Starting at noon on Sat. Sept. 24, the free festival will salute Science Literacy Week and will be a fun, adventurous and educational day that will include a nature scavenger hunt, obstacle course and other fun kids programming; a vendor village featuring many local businesses; food, refreshments and a performance by The Thirsty Boys.  There will be an opportunity to learn about the many environmental challenges currently unfolding in numerous locations throughout South Georgian Bay from the groups in attendance including:  Blue Mountain Watershed Trust, Friends of Silver Creek, Harbour West Residents Group, Protect Talisman Lands, Royal Astronomical Society of Canada and Save Georgian Bay.

“We want to bring families, young and older adults together for a fun, educational day, introduce them to our school and engage them in the bigger conversation regarding the importance of the environment. Only by teaching and learning about the gravity of the pending environmental crisis in and around the Escarpment, will we start to illicit change,” said Jeff Barrett, Founder/Executive Director of Blue Mountain Wild School and co-organizer of the Escarpment WILDHOOD Festival.

David Scoon, Member of the Board of Directors of the Escarpment Corridor Alliance and co-organizer of the Escarpment WILDHOOD Festival said, “we continue to be alarmed by oversized, short-sighted and irresponsible development.  Whether it is Castle Glen, Talisman or the Silver Creek Wetland, precious forests and habitats for endangered species will be destroyed if we don’t educate and inform those around us.  We hope that many folks will come out and learn how they can help save these valuable resources.”

Opportunities to offer donations or to volunteer support will be available on-site.  Parking will be available and follow signage to the site which is located at 316362 3rd Line, Kimberley, ON N0C 1G0.

The event page is live on Facebook, click here for more information and to let the organizers know you’re coming!

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For further information:

Katherine Holmes

416-919-6310

kholmes@holmespr.com

The Elephant on the Escarpment

Let’s call a spade a spade. For over 50 years now, the Castle Glen development, in one form or another, has been “on the books.” Yet, when it comes to the Town of the Blue Mountains politicians and staff, it has long remained the proverbial elephant on the Escarpment. None of them want to touch it. “Keep quiet and maybe it will go away,” has been the historical approach. Castle Glen shows up on page 283 of the Official Plan. It appears a few times in passing and parentheses in the BLUEPRINT, the Town’s 2022 Official Plan Review publications. Population projections through 2046 in the same BLUEPRINT documents don’t even include Castle Glen. As if this will magically make it all disappear!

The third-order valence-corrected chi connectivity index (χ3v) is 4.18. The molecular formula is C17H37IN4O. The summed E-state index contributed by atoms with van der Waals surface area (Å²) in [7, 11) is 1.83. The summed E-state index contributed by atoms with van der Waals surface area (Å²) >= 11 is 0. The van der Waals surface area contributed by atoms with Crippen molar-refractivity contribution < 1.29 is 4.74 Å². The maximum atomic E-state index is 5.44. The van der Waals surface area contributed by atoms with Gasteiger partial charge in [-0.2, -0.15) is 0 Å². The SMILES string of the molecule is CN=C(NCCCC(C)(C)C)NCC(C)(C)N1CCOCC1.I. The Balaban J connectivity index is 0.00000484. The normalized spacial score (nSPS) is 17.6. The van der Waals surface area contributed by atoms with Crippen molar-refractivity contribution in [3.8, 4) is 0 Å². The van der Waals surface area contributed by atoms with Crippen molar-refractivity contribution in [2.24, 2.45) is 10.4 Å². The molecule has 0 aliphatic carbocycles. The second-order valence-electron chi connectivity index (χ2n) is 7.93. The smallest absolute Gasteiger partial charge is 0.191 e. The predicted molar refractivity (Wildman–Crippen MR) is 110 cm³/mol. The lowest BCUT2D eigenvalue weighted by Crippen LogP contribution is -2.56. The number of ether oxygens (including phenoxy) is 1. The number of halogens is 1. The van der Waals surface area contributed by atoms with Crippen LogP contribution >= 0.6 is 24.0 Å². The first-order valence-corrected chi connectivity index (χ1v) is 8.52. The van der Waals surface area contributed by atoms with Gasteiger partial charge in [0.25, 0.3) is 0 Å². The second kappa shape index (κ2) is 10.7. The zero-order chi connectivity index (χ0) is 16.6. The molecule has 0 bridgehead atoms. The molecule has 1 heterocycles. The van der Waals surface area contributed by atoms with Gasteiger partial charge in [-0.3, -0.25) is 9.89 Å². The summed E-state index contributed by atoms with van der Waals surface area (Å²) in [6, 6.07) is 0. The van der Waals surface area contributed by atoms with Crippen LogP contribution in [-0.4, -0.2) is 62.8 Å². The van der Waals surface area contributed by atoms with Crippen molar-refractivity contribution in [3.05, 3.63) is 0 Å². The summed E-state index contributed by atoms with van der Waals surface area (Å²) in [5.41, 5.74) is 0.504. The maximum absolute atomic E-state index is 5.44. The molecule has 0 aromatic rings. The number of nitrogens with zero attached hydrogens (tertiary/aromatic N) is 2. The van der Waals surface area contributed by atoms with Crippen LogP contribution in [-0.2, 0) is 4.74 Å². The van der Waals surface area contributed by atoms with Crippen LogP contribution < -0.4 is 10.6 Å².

The Escarpment Corridor Alliance (ECA) wants you to know that Castle Glen is NOT just “another development,” and without our efforts it won’t magically disappear.

Let’s put things in context.

Five Fast Facts

Developed as planned, Castle Glen would represent:

  1. The single largest development in the history of the Town of the Blue Mountains.
  2. The single largest development in the future Official Plan planning period (2022–2046) of the Town.
  3. An increase in population that would exceed the total cumulative population growth for the Town over the past 15-year period (2006–2021).
  4. An urban area with a population 10–20% greater than Thornbury (based on 2021 census data).
  5. The single largest new development on the brow and prominent Escarpment slopes in the province of Ontario since the creation of the Niagara Escarpment Commission (the “NEC”) in 1973.

But there’s more. The biggest “single largest” is the most dispiriting of all – given its size, strategic location as part of the escarpment corridor and its exceptional ecological value, the Castle Glen development would be the single most environmentally destructive development, not just in the history of the Blue Mountains, but in the history of the Niagara Escarpment.

Oh, by the way, because the Castle Glen development is masquerading behind resort residential zoning (my emphasis) the developers can be exempt from the planning for infrastructure, schools, libraries, EMS services that would normally be associated with such an urban area.

The ECA is saying “enough is enough.” Our lawyer, David Donnelly, will be submitting our formal response to the recently issued Staff Report on the History and Current Status of Castle Glen Property on Friday August 19th. The ECA will then be making a formal deputation to Town Council when they receive the report on Tuesday August 30th.

From now on, we want Council, Staff and Blue Mountains residents to call the proposed Castle Glen development exactly what it is: a huge and irreparably destructive new urban development on the brow of the UNESCO designated Niagara Escarpment Biosphere.

Goodbye elephant!

Having spent the past two decades trying to fight this phantom development there have been many very frustrating moments. Today, I am filled with hope that common sense will prevail. It is 2022 and we do know better!

Do you want to make a difference? Here’s how you can help: